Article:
Who knows where the list came from, but the pope approved 12 men and one woman as consulters to the 2-year-old Vatican Secretariat for Communication.
This does not send a good message.
Led by Msgr. Dario Vigano, the former head of Vatican Television, the 2-year-old Communication Secretariat is designed to coordinate the varied functions of the Vatican Television Center, the Vatican Publishing House, L'Osservatore Romano (the Vatican's official newspaper), Vatican Radio, the Holy See Press Office, the Vatican Photographic Service, the Vatican Internet Service, the Vatican Printing Press and the former Pontifical Council for Social Communications.
The phrase "herding cats" comes to mind.
The objective is to have a single, unified, coordinated message across all platforms.
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Great idea, but how's this for a message: there are eight full-time officers (including two women) working in Rome, sixteen worldwide members of the secretariat (including two women), and thirteen worldwide consulters (including one woman). Is that "a more incisive presence of women"?
Fact check: it was the deacon Phoebe who carried Paul's letter to the Romans. In today's world, that could be called "release of information."
Despite its mainly male leadership, the Communication Secretariat includes forward-thinking individuals who understand how social media is overtaking traditional news sources. They are struggling to coordinate a system that has grown since the middle of the last century to meet the church's information needs.
It's not that easy, but it's not that hard. In major bureaucracies, things are centralized in the office of a single chief of information who has access to the chief executive and all major department heads. Professional information officers, under the control of that chief of information, provide information ("news") about their departments to both internal and external media, and everybody knows which is which.
But the Vatican does not have information officers in every dicastery even though a major business of a dicastery is to promulgate documents. And sometimes dicasteries hold public events. Then there are the activities of such disparate groups as the Pontifical Academy of Sciences and the Council of Cardinals. And then there is the biggest newsmaker of all, Pope Francis.
Most of the offices the Secretariat for Communication is coordinating are internal media, and a lot of information flows through these. While the public has access to them, they really are various types of press releases. Consider the Vatican Publishing House, L'Osservatore Romano, the Vatican Television Service, Vatican Radio, and the Vatican Internet Service. Everything they put out is "official," whether books, television shows, radio programs, newspapers, or webpages. Support services come from the Vatican Photographic Service and the Vatican Printing Press.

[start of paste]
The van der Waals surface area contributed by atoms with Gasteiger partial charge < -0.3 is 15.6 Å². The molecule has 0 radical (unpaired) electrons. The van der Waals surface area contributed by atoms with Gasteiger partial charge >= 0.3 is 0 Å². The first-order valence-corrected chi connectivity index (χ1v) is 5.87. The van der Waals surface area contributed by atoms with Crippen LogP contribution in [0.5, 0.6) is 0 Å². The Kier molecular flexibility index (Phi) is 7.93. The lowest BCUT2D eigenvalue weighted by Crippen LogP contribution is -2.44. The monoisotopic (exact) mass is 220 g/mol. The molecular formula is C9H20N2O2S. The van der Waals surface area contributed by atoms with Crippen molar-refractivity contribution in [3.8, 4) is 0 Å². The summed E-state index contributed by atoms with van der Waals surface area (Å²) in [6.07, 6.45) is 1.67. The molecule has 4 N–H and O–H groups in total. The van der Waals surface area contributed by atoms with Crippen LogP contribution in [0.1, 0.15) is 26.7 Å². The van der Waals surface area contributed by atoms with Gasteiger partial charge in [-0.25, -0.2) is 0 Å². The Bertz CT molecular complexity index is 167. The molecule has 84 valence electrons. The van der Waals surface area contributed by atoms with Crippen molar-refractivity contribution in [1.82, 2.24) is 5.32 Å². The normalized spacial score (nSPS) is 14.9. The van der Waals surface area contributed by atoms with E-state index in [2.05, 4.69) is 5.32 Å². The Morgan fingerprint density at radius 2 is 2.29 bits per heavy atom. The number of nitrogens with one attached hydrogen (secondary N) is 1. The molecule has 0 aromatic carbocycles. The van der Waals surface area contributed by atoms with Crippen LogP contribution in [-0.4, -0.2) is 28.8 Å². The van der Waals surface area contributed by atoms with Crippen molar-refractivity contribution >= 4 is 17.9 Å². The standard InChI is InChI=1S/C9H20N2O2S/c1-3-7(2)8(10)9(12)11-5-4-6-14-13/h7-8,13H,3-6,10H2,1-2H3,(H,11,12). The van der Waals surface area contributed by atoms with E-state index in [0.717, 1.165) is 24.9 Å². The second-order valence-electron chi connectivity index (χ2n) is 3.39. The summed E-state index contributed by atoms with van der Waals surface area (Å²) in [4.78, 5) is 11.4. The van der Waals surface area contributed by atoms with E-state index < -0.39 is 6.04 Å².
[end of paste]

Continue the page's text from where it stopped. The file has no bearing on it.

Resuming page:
So far, so good.
But then there is a question of external media — media not directly controlled by the Vatican. Aside from the locust-like hordes of journalists descending on major events, the Vatican Press Office serves worldwide external media ranging from the Associated Press and Agence France-Presse to the National Catholic Reporter and London's The Tablet, some of which have tiny offices in the press office — the Sala Stampa — on the Via della Conciliazione, just outside St. Peter's Square.
These all depend on dicastery statements, Vatican internal media, and on the two former journalists who run the Vatican Press Office: American Greg Burke, and his deputy Paloma García Ovejero, from Spain. The professional journalists digest the avalanche of words for their reading, listening, and viewing publics.
But the fact of the matter — and it is nobody's fault — is that social media is eroding the edges of internal/external media by providing consumers direct access to information. The problem is that what appears to be a "no spin zone" is spinning out of control, as secondary consumers edit and publish their own "information."
The question is not so much what is true and what is false, but rather what people perceive as true and what people perceive as false. The first thing that seems "false" is what the church says about women in relation to how it acts toward them.
That is the very serious problem the Secretariat for Communication and its units face. If the messenger is not to be believed, then what happens to the message?
You think maybe everybody needs to remember who announced the Resurrection?
[Phyllis Zagano is senior research associate-in-residence at Hofstra University in Hempstead, N.Y. Her books include Holy Saturday: An Argument for the Restoration of the Female Diaconate in the Catholic Church and Women Deacons? Essays with Answers.]
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